MGM film leaders leaving company after Amazon deal

Daniel Craig as James Bond points a gun
Daniel Craig as James Bond in “No Time to Die.” MGM is the home of a 4,000-film library and produces movies such as the James Bond series.
(Nicola Dove / DANJAQ, LLC AND MGM)

Michael De Luca and Pamela Abdy, the heads of Metro-Goldwyn-Mayer Studios’ film business, are leaving the company, in a move that comes shortly after Amazon took over the storied studio.

Amazon closed its $8.5-billion deal to purchase MGM in March.

MGM is the home of a 4,000-film library and produces movies such as the James Bond series and the “Creed” films. The studio is now part of a group of businesses overseen by Mike Hopkins, who also runs Amazon Prime and Amazon Studios.

De Luca and Abdy will depart this summer, which, Hopkins said in a Wednesday email to staff, would allow the company to continue its “phased and measured approach” to integrating MGM with Prime Video and Amazon Studios.


After the deal was announced last May, Amazon has finally purchased MGM, giving Amazon control of one of Hollywood’s most storied brands.

March 17, 2022

“As I said at our town hall in March, nurturing MGM’s legacy of quality storytelling is a top priority. MGM has indeed become a home for great storytellers,” Hopkins said in the email. “And this home is only going to expand, as we invest and work together to release an even larger theatrical slate in the years ahead.”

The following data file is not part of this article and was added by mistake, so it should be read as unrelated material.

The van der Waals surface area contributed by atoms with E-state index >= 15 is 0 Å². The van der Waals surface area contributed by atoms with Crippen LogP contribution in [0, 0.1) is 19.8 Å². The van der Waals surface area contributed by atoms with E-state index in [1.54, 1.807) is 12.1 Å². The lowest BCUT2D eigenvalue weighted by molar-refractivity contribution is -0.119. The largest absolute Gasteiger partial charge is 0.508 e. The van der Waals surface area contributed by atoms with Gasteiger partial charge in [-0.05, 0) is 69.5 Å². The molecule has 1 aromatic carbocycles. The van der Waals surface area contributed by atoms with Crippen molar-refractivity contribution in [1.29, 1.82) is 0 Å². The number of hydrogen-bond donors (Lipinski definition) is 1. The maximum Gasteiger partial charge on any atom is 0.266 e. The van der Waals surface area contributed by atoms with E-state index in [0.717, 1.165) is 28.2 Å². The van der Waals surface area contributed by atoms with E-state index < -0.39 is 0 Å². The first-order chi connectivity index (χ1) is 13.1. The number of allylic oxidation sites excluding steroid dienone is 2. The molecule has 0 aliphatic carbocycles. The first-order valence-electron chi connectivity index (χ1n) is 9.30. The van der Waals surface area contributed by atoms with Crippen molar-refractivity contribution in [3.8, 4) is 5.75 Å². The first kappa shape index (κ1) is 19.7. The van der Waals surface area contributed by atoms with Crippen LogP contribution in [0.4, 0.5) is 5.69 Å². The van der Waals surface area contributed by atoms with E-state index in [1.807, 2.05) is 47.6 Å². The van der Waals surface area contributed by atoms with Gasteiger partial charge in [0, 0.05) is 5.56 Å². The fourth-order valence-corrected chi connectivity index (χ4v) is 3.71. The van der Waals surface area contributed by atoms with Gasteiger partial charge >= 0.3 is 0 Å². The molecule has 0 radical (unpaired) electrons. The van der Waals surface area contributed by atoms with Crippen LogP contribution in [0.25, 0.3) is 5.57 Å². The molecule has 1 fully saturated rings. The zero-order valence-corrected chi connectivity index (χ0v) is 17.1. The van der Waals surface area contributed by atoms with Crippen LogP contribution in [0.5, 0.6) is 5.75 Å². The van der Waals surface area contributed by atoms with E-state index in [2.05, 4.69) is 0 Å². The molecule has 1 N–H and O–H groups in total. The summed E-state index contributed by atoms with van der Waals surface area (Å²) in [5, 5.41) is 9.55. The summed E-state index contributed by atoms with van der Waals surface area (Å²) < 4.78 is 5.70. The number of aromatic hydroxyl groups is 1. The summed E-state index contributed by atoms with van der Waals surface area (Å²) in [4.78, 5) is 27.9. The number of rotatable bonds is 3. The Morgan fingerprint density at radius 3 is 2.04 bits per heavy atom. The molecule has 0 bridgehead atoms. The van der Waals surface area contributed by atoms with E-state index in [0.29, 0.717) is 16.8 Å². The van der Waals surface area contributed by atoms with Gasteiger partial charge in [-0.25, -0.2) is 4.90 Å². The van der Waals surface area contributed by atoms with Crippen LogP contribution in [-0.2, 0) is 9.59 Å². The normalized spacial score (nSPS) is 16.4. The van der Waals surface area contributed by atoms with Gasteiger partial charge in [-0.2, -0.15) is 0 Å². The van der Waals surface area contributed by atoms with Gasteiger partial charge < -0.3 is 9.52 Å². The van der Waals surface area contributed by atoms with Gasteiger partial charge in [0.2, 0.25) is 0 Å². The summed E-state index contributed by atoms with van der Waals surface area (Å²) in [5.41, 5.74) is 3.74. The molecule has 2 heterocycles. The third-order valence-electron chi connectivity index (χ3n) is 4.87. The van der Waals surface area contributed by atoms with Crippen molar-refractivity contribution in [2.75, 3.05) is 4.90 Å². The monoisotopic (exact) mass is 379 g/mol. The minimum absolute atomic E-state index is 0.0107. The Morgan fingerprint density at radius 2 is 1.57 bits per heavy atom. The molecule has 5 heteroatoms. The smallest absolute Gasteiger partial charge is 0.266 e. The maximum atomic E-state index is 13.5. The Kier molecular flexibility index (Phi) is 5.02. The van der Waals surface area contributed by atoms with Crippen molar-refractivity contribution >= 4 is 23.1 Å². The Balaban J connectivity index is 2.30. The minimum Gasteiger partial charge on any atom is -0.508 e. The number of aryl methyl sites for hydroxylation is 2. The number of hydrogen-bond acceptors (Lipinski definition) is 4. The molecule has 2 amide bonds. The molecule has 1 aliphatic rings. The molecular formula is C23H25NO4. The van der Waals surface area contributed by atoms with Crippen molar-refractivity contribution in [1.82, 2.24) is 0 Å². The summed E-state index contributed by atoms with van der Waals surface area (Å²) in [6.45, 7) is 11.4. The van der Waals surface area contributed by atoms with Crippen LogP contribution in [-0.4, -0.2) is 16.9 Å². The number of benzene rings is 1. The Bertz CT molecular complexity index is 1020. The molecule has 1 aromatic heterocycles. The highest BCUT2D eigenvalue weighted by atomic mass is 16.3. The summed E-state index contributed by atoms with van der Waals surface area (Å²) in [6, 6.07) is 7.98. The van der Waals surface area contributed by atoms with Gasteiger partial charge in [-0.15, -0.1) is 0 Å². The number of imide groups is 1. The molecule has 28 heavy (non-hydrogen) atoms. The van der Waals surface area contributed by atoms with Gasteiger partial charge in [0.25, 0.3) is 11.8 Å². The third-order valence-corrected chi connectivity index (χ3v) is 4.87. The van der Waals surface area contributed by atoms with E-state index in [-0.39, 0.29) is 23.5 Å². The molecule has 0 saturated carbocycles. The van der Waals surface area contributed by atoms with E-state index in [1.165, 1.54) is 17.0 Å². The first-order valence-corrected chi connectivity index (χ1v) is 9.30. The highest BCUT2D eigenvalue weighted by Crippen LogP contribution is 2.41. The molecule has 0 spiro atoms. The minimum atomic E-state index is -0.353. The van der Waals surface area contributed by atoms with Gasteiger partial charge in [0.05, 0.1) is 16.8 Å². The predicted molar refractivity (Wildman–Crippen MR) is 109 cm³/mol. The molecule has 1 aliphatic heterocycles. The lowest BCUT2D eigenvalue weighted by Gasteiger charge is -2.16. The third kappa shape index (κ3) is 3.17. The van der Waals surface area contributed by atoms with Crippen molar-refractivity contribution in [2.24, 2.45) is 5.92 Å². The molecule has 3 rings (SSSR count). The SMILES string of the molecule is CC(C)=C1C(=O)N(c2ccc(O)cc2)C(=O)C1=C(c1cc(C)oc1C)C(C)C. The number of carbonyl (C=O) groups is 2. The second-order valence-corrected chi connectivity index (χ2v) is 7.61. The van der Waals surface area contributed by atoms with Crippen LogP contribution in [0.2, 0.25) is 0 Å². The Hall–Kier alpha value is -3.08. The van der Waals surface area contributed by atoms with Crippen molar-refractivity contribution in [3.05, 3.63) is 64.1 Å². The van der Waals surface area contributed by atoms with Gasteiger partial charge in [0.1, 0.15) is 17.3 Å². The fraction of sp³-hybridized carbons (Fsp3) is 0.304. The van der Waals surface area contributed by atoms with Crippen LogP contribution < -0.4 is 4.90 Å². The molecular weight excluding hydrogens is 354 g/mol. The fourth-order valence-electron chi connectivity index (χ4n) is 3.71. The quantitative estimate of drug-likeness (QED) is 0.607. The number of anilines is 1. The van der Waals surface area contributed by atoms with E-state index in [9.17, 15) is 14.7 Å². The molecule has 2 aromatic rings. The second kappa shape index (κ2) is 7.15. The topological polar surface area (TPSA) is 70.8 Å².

Hopkins did not name replacements. Hopkins is taking time to assess how the leadership of the film group at MGM should be organized, according to a person familiar with the matter who was not authorized to comment.

Speculation in Hollywood had swirled over how Amazon would manage having leadership teams of MGM and Amazon Studios under the same corporate roof. Amazon Studios, which makes shows such as “The Marvelous Mrs. Maisel,” is run by Jennifer Salke.

Amazon said it will buy MGM, acquiring popular franchises such as ‘James Bond’ and ‘The Pink Panther.’

May 26, 2021

De Luca and Abdy, both respected film business executives, had made strides to beef up MGM’s slate even during the COVID-19 pandemic. They joined in early 2020. De Luca’s title is motion picture group chairman, while Abdy is motion picture group president.

Their departures were their decision, the pair said in their note to staff announcing the move. They did not specify what they planned to do next.

The shake-up doesn’t change the role of powerful reality TV producer Mark Burnett, MGM’s worldwide television group chair.


MGM’s recent releases include the latest James Bond movie, “No Time to Die,” Ridley Scott’s “House of Gucci,” Paul Thomas Anderson’s “Licorice Pizza” and the musical “Cyrano.”

Some in the film business had worried that Amazon would change MGM’s film strategy to fuel its streaming service as rivals invest in films to draw more subscribers. But Hopkins’ letter, referencing a “larger theatrical slate,” indicated that Amazon doesn’t want MGM’s movies to go straight to streaming.

The news comes during CinemaCon in Las Vegas, where theater owners and studios gather to tout their film schedules and discuss hot industry topics, including theatrical “windows,” meaning the amount of time movies play in theaters exclusively before becoming available online.